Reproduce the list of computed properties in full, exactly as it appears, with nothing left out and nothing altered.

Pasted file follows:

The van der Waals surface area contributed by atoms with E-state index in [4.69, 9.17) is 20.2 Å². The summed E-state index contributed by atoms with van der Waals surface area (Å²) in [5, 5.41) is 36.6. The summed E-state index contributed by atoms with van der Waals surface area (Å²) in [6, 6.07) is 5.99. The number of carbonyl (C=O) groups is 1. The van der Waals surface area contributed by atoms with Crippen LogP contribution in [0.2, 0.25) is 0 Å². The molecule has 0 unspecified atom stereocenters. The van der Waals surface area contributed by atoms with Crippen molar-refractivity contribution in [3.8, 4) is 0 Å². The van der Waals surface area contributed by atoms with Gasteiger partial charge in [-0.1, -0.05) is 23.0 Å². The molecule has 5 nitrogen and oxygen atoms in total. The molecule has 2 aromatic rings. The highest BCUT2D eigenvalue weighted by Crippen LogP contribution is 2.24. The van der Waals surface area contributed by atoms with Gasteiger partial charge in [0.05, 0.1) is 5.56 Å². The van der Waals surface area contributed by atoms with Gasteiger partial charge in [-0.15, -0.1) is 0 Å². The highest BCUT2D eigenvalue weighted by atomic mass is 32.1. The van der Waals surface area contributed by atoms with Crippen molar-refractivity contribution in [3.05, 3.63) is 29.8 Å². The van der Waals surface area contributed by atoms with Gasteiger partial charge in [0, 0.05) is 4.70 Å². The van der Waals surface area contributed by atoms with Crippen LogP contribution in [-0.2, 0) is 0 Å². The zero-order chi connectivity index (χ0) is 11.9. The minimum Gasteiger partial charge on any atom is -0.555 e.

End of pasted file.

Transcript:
The van der Waals surface area contributed by atoms with E-state index in [4.69, 9.17) is 20.2 Å². The summed E-state index contributed by atoms with van der Waals surface area (Å²) in [5, 5.41) is 36.6. The summed E-state index contributed by atoms with van der Waals surface area (Å²) in [6, 6.07) is 5.99. The number of carbonyl (C=O) groups is 1. The van der Waals surface area contributed by atoms with Crippen LogP contribution in [0.2, 0.25) is 0 Å². The molecule has 0 unspecified atom stereocenters. The van der Waals surface area contributed by atoms with Crippen molar-refractivity contribution in [3.8, 4) is 0 Å². The van der Waals surface area contributed by atoms with Gasteiger partial charge in [-0.1, -0.05) is 23.0 Å². The molecule has 5 nitrogen and oxygen atoms in total. The molecule has 2 aromatic rings. The highest BCUT2D eigenvalue weighted by Crippen LogP contribution is 2.24. The van der Waals surface area contributed by atoms with Gasteiger partial charge in [0.05, 0.1) is 5.56 Å². The van der Waals surface area contributed by atoms with Gasteiger partial charge in [-0.15, -0.1) is 0 Å². The highest BCUT2D eigenvalue weighted by atomic mass is 32.1. The van der Waals surface area contributed by atoms with Crippen molar-refractivity contribution in [3.05, 3.63) is 29.8 Å². The van der Waals surface area contributed by atoms with Gasteiger partial charge in [0, 0.05) is 4.70 Å². The van der Waals surface area contributed by atoms with Crippen LogP contribution in [-0.2, 0) is 0 Å². The zero-order chi connectivity index (χ0) is 11.9. The minimum Gasteiger partial charge on any atom is -0.555 e.